Informed, Free and Voluntary Consent
Where does your medicine come from? The easy answer, and the one pharmaceutical companies, anxious to justify their bloated profit margins, want you to remember, is that your medicine comes from research and development scientists and programs supported by these corporations. However, what is the nature of this research? How are new pharmaceutical products and new therapies developed? How does medical research, apart from its few successes, impact the people recruited, with varying degrees of knowledge and consent, as research subjects? What justifies the use of these men, women, and children in such roles? Who is likely to be taken into a research project, and why? These questions and their answers have significant moral implications that touch on social norms, the structure of communities and economies, and the nature of ethics in science as a human pursuit.
The accepted narrative of science, and therefore the popular biography of scientists, especially research scientists, is one of heroic progress. To some extent, this narrative holds. Significant advances have been made, and continue to be made, in the struggle against disease, chronic illness, and our scientific understanding of toxins and health. Public health, despite crises like the HIV/AIDS epidemic, has improved, and future advances appear to be on the horizon for chronic illnesses like diabetes with the possibilities promised in stem-cell research and technological improvements in mechanical treatment options. However, in very important and troubling ways the narrative fails, for the truths it leaves covered in silence. The sunlit science has its shadow, and within that shadow lie the difficult questions of justice, equity, abuse and power that are also part of the scientific narrative, or should be.
When the subject of unethical medical research is discussed, two bodies of action are prominently discussed and analyzed: the Nazi experiments in concentration and death camps, and, in the USA, the Tuskegee Syphilis Study that ran from 1932 to 1972. The stress on these two programs alone makes it seem that unethical research is anomalous, and both end on the ostensibly positive note of regulation, on avowals that the anomalous will not, and can not, be repeated. The past and present of medical research practices, however, do not support such a happy conclusion.
Regulations do not in themselves prevent anything. Along with regulation, a system of sanctions must be established and maintained with personnel possessing the will and the real ability to apply them. Without such infrastructure and institutional presence, regulations may be readily agreed to and endorsed without affecting reality at all. The Nuremberg code largely falls into this category of regulation. Scientists readily accepted its application to the Nazis and their experiments, but were less ready to accept it as a rule governing their own pursuits. Furthermore, regulations invite evasion, as the firm definition of what can and cannot be done includes a language of compliance that those willing to breach the intent of the regulations master and use to their own benefit. For example, it is widely accepted that coercion is a bad thing, and that people should not be coerced into participating in an experiment, especially one with significant dangers to the subjects of the study. However, it is less clear in the public and in the scientific community what coercion actually is and what behaviors, inducements, and pressures might constitute coercion.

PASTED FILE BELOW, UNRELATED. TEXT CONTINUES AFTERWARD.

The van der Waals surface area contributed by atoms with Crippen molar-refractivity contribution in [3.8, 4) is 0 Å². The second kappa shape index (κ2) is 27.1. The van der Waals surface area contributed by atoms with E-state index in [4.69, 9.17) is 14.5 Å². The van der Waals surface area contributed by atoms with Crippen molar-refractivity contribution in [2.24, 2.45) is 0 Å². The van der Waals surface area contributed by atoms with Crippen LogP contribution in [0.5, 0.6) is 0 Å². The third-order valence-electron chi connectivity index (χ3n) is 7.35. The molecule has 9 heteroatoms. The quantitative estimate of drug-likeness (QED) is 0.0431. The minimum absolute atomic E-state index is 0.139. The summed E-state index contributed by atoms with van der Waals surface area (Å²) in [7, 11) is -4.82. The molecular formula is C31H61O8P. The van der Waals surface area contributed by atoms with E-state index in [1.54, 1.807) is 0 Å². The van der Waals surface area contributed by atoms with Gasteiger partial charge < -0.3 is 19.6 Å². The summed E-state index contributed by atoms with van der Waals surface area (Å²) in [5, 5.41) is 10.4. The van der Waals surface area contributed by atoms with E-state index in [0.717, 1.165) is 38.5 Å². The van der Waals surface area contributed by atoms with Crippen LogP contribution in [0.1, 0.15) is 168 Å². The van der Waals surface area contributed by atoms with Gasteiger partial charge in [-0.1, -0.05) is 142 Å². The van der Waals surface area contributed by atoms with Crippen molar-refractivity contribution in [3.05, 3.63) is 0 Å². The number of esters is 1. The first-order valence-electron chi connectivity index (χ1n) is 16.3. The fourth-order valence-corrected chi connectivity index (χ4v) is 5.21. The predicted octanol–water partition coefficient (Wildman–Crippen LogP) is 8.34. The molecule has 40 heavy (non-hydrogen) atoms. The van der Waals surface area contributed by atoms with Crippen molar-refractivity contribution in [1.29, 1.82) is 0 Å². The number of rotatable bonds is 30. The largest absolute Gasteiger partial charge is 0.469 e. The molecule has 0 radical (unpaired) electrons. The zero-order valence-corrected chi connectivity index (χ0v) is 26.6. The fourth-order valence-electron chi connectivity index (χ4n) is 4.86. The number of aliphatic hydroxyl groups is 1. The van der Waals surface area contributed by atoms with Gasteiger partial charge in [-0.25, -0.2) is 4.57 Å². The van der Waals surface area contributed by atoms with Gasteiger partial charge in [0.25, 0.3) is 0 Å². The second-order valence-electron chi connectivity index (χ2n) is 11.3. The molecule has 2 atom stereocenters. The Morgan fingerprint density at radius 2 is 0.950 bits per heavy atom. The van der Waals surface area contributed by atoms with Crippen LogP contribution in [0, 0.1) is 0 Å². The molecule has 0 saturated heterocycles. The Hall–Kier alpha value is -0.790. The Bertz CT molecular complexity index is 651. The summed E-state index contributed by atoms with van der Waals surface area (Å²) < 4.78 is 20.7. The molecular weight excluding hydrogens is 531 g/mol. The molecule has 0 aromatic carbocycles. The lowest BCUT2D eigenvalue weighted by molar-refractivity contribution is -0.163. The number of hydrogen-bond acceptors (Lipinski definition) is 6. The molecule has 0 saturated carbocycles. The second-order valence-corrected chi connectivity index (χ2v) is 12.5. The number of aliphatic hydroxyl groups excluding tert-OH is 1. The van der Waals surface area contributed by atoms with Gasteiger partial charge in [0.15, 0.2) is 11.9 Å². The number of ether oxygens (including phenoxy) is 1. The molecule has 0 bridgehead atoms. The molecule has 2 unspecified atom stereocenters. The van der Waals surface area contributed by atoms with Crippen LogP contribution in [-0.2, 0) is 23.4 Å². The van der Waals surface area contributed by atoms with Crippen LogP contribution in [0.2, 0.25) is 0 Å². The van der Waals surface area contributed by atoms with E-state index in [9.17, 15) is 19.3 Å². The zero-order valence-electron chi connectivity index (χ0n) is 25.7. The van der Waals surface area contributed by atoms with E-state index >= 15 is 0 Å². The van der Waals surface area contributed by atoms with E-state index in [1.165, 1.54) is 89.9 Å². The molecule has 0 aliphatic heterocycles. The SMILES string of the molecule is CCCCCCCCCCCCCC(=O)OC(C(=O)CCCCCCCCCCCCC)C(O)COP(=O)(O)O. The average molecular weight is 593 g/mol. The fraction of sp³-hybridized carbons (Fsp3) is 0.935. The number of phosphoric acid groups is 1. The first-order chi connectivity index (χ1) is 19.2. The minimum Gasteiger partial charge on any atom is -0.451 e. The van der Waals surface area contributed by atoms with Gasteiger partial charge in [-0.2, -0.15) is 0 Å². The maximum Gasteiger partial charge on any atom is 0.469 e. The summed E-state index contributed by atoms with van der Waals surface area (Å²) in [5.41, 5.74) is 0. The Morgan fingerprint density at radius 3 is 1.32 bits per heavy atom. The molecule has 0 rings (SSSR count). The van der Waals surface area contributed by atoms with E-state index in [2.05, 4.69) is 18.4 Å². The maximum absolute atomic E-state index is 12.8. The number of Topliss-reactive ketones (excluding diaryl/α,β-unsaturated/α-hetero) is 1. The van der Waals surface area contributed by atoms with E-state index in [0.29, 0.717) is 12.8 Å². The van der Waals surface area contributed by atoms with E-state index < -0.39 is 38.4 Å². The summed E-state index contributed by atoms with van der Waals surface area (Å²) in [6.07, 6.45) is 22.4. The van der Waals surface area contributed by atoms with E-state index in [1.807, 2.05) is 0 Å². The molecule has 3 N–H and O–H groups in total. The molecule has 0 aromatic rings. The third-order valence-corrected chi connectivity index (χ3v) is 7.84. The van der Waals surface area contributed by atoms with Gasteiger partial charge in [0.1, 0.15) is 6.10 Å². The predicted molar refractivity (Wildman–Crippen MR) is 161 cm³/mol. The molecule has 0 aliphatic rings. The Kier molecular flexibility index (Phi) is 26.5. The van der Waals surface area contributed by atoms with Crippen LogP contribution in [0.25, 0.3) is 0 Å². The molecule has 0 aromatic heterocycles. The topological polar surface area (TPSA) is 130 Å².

Clearly, threatening a person with imprisonment should they fail to participate in research is coercion; but, is it coercion to use public officials to "invite" a young African American mother with one child in juvenile detention to deliver her child for tests and interviews at Columbia University, as was done in New York City? The mother felt threatened; she thought that the people inviting her to offer her son for tests had access to her detained son, and that with this power they were capable of acting against him while he was in confinement. This, in fact, is the major problem with judging the coercive nature of a given interaction: coercion, beyond the physically threatening and certainly inappropriate verbal threats of immediate violence, relies on a perception of threat. I feel myself to be coerced, and so I act in a way I would not freely choose if I did not believe a threat exists. The party to whom I contribute the ability and will to achieve the harm I fear does not by virtue of my perception know what I believe the situation to be. Nor are all threats, even very real threats that are certainly coercive, easily contained in a record of consent forms and official transcriptions. Coercive situations can be maintained and created by unspoken understandings embedded in the surrounding community and culture: a Jew did not have to be told that a swastika was bad news in 1942, nor did a black American in the south require detailed instruction in what keeping to one's place meant.